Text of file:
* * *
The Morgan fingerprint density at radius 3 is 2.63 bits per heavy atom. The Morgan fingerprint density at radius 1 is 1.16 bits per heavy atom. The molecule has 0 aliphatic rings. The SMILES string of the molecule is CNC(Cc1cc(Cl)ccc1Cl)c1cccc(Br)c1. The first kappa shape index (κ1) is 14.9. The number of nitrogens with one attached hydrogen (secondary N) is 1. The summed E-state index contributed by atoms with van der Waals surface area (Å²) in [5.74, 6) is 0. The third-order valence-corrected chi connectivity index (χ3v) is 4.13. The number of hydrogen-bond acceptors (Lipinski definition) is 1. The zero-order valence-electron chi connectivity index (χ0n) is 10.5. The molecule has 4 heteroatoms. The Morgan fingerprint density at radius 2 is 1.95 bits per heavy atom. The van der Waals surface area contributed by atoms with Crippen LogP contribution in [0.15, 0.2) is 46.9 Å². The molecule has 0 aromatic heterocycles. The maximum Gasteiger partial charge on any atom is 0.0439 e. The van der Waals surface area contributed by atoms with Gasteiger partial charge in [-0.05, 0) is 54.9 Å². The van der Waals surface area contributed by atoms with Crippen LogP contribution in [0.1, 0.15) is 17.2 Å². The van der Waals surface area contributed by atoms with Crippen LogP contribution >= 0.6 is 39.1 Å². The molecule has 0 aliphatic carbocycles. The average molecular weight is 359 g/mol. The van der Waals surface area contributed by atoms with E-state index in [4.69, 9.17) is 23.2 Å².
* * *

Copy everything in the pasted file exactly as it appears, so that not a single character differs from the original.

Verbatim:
The Morgan fingerprint density at radius 3 is 2.63 bits per heavy atom. The Morgan fingerprint density at radius 1 is 1.16 bits per heavy atom. The molecule has 0 aliphatic rings. The SMILES string of the molecule is CNC(Cc1cc(Cl)ccc1Cl)c1cccc(Br)c1. The first kappa shape index (κ1) is 14.9. The number of nitrogens with one attached hydrogen (secondary N) is 1. The summed E-state index contributed by atoms with van der Waals surface area (Å²) in [5.74, 6) is 0. The third-order valence-corrected chi connectivity index (χ3v) is 4.13. The number of hydrogen-bond acceptors (Lipinski definition) is 1. The zero-order valence-electron chi connectivity index (χ0n) is 10.5. The molecule has 4 heteroatoms. The Morgan fingerprint density at radius 2 is 1.95 bits per heavy atom. The van der Waals surface area contributed by atoms with Crippen LogP contribution in [0.15, 0.2) is 46.9 Å². The molecule has 0 aromatic heterocycles. The maximum Gasteiger partial charge on any atom is 0.0439 e. The van der Waals surface area contributed by atoms with Gasteiger partial charge in [-0.05, 0) is 54.9 Å². The van der Waals surface area contributed by atoms with Crippen LogP contribution in [0.1, 0.15) is 17.2 Å². The van der Waals surface area contributed by atoms with Crippen LogP contribution >= 0.6 is 39.1 Å². The molecule has 0 aliphatic carbocycles. The average molecular weight is 359 g/mol. The van der Waals surface area contributed by atoms with E-state index in [4.69, 9.17) is 23.2 Å².